A fourth woman has come forward with allegations against the former Liberal staffer accused of rape by fellow former staffer Brittany Higgins, raising further questions on the culture in parliamentary offices.
The sexual assault allegations made by Ms Higgins, and now three other women, are set to again dominate the parliamentary sitting week, with Prime Minister Scott Morrison avoiding a commitment to make public a report into who knew what and when in his office.
Four reviews have now been commissioned into various elements of the saga, and now more than 50 leading women and organisations have written to Mr Morrison, calling for a full review of Parliament as a workplace to be conducted by Sex Discrimination Commissioner Kate Jenkins.
The signatories include leading voices across the law, academia and business, such as Michele O'Neil from the ACTU, former presidents of the Law Council of Australia, and boss of the Australian Council of Social Service Cassandra Goldie.
The new allegation against the former staffer, made to the ABC, is that he reached under a table at Public Bar in Manuka in 2017, stroking the woman's thigh.
The latest woman to come forward has filed a report at a police station in Canberra and will make a formal statement later this week.
She came forward to the ABC after Brittany Higgins alleged she was raped by the man in 2019.
Two other women - a Liberal staffer, and a former party volunteer - have also alleged they were sexually assaulted by him. Ms Higgins is scheduled to make a statement to ACT Policing on Wednesday, asking for the investigation into her alleged assault to be re-opened.
While the government has committed to a range of reviews, the signatories of the letter say a full review by Ms Jenkins is needed.
"With the issues raised so squarely in Brittany Higgins' case, now is the time to examine, review, recommend and regulate what happens in Australia's most symbolic and important workplace," the letter, which was delivered to Parliament House on Monday morning, said.
"It is time for Australia's Sex Discrimination Commissioner to conduct a national review of Parliament as a safe and equal workplace."
Speaking on ABC Radio on Monday morning, Finance Minister Simon Birmingham said he had already spoken with Ms Jenkins on the weekend as part of the independent review that would be commissioned by his department.
"As I work through this process of consultation with all of the different other parties and independents across the parliament to seek their input into the terms of reference into potential reviewers or reviewers who might be involved in the process," he said.
"I'll equally be trying to reach out to engage with different staff representatives and indeed some of those who have raised issues in the past to make sure that considerations just at the establishment of this review are thorough and comprehensive and taking into account all the different perspectives."
The letter, organised by Kim Rubenstein and Trish Bergin, leaders of the 50/50 by 2030 Foundation, commended Mr Morrison for the reviews announced so far, but said "in addition, we urge you and the Minister for Women and Attorney General to go further and launch a full review of Parliament as a safe and equal workplace".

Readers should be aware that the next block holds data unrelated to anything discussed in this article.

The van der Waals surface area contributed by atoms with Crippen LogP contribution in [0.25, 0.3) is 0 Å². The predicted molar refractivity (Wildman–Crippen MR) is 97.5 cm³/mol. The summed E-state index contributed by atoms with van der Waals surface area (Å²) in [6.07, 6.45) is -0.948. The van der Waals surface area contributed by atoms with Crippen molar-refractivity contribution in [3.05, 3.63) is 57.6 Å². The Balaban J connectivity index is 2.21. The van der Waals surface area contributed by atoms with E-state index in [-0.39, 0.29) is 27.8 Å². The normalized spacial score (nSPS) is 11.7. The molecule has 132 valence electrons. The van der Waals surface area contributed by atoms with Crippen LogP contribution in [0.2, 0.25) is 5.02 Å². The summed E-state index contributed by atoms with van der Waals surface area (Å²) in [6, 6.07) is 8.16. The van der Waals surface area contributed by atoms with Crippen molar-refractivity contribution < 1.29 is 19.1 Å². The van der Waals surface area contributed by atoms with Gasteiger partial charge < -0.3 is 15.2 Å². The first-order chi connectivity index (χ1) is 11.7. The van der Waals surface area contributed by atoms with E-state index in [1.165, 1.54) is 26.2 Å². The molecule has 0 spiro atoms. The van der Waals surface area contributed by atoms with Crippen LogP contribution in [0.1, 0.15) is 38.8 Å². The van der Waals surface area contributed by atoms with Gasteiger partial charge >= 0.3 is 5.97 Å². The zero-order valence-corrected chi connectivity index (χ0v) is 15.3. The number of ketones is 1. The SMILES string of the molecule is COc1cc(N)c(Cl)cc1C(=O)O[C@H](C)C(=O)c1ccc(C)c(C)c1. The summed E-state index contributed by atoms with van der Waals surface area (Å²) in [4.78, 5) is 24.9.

"As the expression of the national will and Australia's most high-profile workplace, the Parliament is not just any workplace. If Parliament can get the culture right, it will set the standard and expectations across Australian workplaces," it said.
Ms Higgins was employed in Defence Minister Linda Reynolds at the time of the alleged incident, in March 2019. In Question Time on Monday Senator Reynolds refused to answer some questions, citing Ms Higgins' privacy.
The alleged rape has sparked several inquiries into workplace cultures in Parliament House and the coalition. A report to be prepared by Philip Gaetjens, Secretary of Prime Minister and Cabinet and former chief of staff to the Prime Minister, will look at who knew what and when in the Prime Minister's office. On Monday Mr Morrison avoided any commitment to making that report public.
Labor's upper house leader Penny Wong said Senator Reynolds had questions to answer about how the complaint by Ms Higgins was handled.
"She wasn't being treated as a human being. She wasn't being treated as a rape survivor and she wasn't being treated as a victim of a grave crime," she told parliament.
"She was being treated as a political problem."
Senator Wong said Prime Minister Scott Morrison's words rung hollow while there was no culture of accountability.
"We know that at best, Mr Morrison runs a government where the culture is don't ask, don't tell when it comes to serious criminal allegation," she said.
"At worst, Mr Morrison himself is part of the cover-up."
Senator Birmingham said all the incidents weighed heavily.
"That is why we have to - and must - change culture and practices," he told ABC radio.
"The type of work that the Prime Minister has asked me to do is to work across party lines with the Opposition, with the Greens, with staff and with experts to ascertain how we can best change the workplace."
Ms Higgins initially chose not to pursue a police complaint, fearing her job would be on the line.
Senator Birmingham said in circumstances where somebody chose not to proceed with a police complaint, there was a balance to be struck by those who were informed of the allegations.
He said respecting the rights of individuals to make decisions needed to be weighed against the responsibility of others to pursue action.
"Balancing those privacy considerations of the individual but the broader safety questions that that are clear and apparently raised," the minister said.
- with AAP